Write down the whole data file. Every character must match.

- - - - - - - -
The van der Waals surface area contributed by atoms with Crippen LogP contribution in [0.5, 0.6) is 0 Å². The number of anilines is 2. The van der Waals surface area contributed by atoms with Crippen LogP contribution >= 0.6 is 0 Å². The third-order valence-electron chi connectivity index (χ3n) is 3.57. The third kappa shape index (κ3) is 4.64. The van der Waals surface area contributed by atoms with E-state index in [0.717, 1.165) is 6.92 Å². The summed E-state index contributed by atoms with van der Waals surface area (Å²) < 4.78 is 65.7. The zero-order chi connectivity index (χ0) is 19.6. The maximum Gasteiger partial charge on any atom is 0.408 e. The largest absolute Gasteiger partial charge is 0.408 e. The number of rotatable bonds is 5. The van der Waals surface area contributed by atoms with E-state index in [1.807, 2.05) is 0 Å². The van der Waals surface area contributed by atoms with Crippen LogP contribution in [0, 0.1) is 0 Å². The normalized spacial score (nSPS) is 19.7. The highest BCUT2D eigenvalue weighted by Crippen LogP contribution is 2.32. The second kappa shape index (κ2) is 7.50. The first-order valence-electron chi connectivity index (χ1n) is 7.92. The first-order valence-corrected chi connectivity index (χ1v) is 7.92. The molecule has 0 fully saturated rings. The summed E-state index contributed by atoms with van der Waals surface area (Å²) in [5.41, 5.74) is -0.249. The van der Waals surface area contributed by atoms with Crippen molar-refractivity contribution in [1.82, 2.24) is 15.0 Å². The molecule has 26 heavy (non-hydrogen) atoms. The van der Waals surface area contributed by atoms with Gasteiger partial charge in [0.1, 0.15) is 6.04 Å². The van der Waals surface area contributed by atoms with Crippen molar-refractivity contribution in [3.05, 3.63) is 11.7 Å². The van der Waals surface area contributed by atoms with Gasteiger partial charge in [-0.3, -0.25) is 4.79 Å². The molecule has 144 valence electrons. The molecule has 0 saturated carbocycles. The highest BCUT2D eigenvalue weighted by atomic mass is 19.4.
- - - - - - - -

The van der Waals surface area contributed by atoms with Crippen LogP contribution in [0.5, 0.6) is 0 Å². The number of anilines is 2. The van der Waals surface area contributed by atoms with Crippen LogP contribution >= 0.6 is 0 Å². The third-order valence-electron chi connectivity index (χ3n) is 3.57. The third kappa shape index (κ3) is 4.64. The van der Waals surface area contributed by atoms with E-state index in [0.717, 1.165) is 6.92 Å². The summed E-state index contributed by atoms with van der Waals surface area (Å²) < 4.78 is 65.7. The zero-order chi connectivity index (χ0) is 19.6. The maximum Gasteiger partial charge on any atom is 0.408 e. The largest absolute Gasteiger partial charge is 0.408 e. The number of rotatable bonds is 5. The van der Waals surface area contributed by atoms with E-state index in [1.807, 2.05) is 0 Å². The van der Waals surface area contributed by atoms with Crippen LogP contribution in [0, 0.1) is 0 Å². The normalized spacial score (nSPS) is 19.7. The highest BCUT2D eigenvalue weighted by Crippen LogP contribution is 2.32. The second kappa shape index (κ2) is 7.50. The first-order valence-electron chi connectivity index (χ1n) is 7.92. The first-order valence-corrected chi connectivity index (χ1v) is 7.92. The molecule has 0 fully saturated rings. The summed E-state index contributed by atoms with van der Waals surface area (Å²) in [5.41, 5.74) is -0.249. The van der Waals surface area contributed by atoms with Crippen molar-refractivity contribution in [1.82, 2.24) is 15.0 Å². The molecule has 26 heavy (non-hydrogen) atoms. The van der Waals surface area contributed by atoms with Gasteiger partial charge in [0.1, 0.15) is 6.04 Å². The van der Waals surface area contributed by atoms with Crippen molar-refractivity contribution in [3.05, 3.63) is 11.7 Å². The van der Waals surface area contributed by atoms with Gasteiger partial charge in [-0.3, -0.25) is 4.79 Å². The molecule has 144 valence electrons. The molecule has 0 saturated carbocycles. The highest BCUT2D eigenvalue weighted by atomic mass is 19.4.